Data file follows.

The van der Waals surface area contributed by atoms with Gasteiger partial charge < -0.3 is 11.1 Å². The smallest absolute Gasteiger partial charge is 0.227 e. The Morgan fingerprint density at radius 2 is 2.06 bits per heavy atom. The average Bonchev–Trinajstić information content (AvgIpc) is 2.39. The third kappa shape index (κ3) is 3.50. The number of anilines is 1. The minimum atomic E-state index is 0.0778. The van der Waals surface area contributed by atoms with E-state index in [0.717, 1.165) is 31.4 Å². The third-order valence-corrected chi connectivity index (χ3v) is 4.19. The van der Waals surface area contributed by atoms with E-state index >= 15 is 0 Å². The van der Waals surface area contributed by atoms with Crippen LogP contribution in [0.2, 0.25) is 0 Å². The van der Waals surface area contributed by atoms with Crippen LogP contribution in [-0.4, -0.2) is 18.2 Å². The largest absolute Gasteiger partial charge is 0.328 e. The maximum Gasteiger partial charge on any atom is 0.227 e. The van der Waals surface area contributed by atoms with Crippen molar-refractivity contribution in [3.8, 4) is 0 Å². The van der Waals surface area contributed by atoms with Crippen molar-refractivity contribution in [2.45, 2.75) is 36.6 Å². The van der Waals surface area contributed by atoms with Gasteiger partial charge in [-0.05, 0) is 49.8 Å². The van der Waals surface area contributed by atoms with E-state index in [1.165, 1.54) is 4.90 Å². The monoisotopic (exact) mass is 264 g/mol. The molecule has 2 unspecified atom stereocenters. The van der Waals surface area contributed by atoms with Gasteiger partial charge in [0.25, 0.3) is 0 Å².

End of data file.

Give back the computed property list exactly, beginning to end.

The van der Waals surface area contributed by atoms with Gasteiger partial charge < -0.3 is 11.1 Å². The smallest absolute Gasteiger partial charge is 0.227 e. The Morgan fingerprint density at radius 2 is 2.06 bits per heavy atom. The average Bonchev–Trinajstić information content (AvgIpc) is 2.39. The third kappa shape index (κ3) is 3.50. The number of anilines is 1. The minimum atomic E-state index is 0.0778. The van der Waals surface area contributed by atoms with E-state index in [0.717, 1.165) is 31.4 Å². The third-order valence-corrected chi connectivity index (χ3v) is 4.19. The van der Waals surface area contributed by atoms with E-state index >= 15 is 0 Å². The van der Waals surface area contributed by atoms with Crippen LogP contribution in [0.2, 0.25) is 0 Å². The van der Waals surface area contributed by atoms with Crippen LogP contribution in [-0.4, -0.2) is 18.2 Å². The largest absolute Gasteiger partial charge is 0.328 e. The maximum Gasteiger partial charge on any atom is 0.227 e. The van der Waals surface area contributed by atoms with Crippen molar-refractivity contribution in [3.8, 4) is 0 Å². The van der Waals surface area contributed by atoms with Crippen molar-refractivity contribution in [2.45, 2.75) is 36.6 Å². The van der Waals surface area contributed by atoms with Gasteiger partial charge in [-0.05, 0) is 49.8 Å². The van der Waals surface area contributed by atoms with E-state index in [1.165, 1.54) is 4.90 Å². The monoisotopic (exact) mass is 264 g/mol. The molecule has 2 unspecified atom stereocenters. The van der Waals surface area contributed by atoms with Gasteiger partial charge in [0.25, 0.3) is 0 Å².